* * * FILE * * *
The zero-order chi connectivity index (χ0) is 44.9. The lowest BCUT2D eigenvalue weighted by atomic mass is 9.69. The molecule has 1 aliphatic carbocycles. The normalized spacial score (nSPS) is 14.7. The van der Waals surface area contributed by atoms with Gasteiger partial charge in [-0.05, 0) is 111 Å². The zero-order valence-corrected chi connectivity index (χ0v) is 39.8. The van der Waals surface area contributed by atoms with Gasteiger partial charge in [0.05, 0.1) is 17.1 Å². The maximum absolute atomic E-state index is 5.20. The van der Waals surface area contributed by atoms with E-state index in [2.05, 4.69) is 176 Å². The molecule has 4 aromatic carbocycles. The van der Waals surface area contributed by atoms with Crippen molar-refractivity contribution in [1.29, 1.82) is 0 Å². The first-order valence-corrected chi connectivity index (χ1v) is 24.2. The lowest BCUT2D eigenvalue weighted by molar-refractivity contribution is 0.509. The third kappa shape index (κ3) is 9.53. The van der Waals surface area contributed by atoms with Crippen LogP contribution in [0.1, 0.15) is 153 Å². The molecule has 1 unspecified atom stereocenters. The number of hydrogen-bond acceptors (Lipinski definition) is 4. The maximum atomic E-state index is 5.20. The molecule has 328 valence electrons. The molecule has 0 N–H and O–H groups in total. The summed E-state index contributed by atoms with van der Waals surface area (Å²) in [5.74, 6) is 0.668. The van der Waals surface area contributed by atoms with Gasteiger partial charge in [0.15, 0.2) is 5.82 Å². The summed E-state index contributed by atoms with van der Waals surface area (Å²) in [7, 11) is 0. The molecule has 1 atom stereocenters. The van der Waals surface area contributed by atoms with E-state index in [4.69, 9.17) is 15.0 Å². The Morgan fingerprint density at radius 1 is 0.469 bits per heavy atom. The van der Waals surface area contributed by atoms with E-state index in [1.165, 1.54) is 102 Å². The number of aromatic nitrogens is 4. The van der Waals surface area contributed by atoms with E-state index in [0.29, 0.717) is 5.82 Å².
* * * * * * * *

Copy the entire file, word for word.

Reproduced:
The zero-order chi connectivity index (χ0) is 44.9. The lowest BCUT2D eigenvalue weighted by atomic mass is 9.69. The molecule has 1 aliphatic carbocycles. The normalized spacial score (nSPS) is 14.7. The van der Waals surface area contributed by atoms with Gasteiger partial charge in [-0.05, 0) is 111 Å². The zero-order valence-corrected chi connectivity index (χ0v) is 39.8. The van der Waals surface area contributed by atoms with Gasteiger partial charge in [0.05, 0.1) is 17.1 Å². The maximum absolute atomic E-state index is 5.20. The van der Waals surface area contributed by atoms with E-state index in [2.05, 4.69) is 176 Å². The molecule has 4 aromatic carbocycles. The van der Waals surface area contributed by atoms with Crippen molar-refractivity contribution in [1.29, 1.82) is 0 Å². The first-order valence-corrected chi connectivity index (χ1v) is 24.2. The lowest BCUT2D eigenvalue weighted by molar-refractivity contribution is 0.509. The third kappa shape index (κ3) is 9.53. The van der Waals surface area contributed by atoms with Crippen LogP contribution in [0.1, 0.15) is 153 Å². The molecule has 1 unspecified atom stereocenters. The number of hydrogen-bond acceptors (Lipinski definition) is 4. The maximum atomic E-state index is 5.20. The molecule has 328 valence electrons. The molecule has 0 N–H and O–H groups in total. The summed E-state index contributed by atoms with van der Waals surface area (Å²) in [5.74, 6) is 0.668. The van der Waals surface area contributed by atoms with Gasteiger partial charge in [0.15, 0.2) is 5.82 Å². The summed E-state index contributed by atoms with van der Waals surface area (Å²) in [7, 11) is 0. The molecule has 1 atom stereocenters. The van der Waals surface area contributed by atoms with E-state index in [4.69, 9.17) is 15.0 Å². The Morgan fingerprint density at radius 1 is 0.469 bits per heavy atom. The van der Waals surface area contributed by atoms with E-state index in [1.165, 1.54) is 102 Å². The number of aromatic nitrogens is 4. The van der Waals surface area contributed by atoms with E-state index in [0.29, 0.717) is 5.82 Å².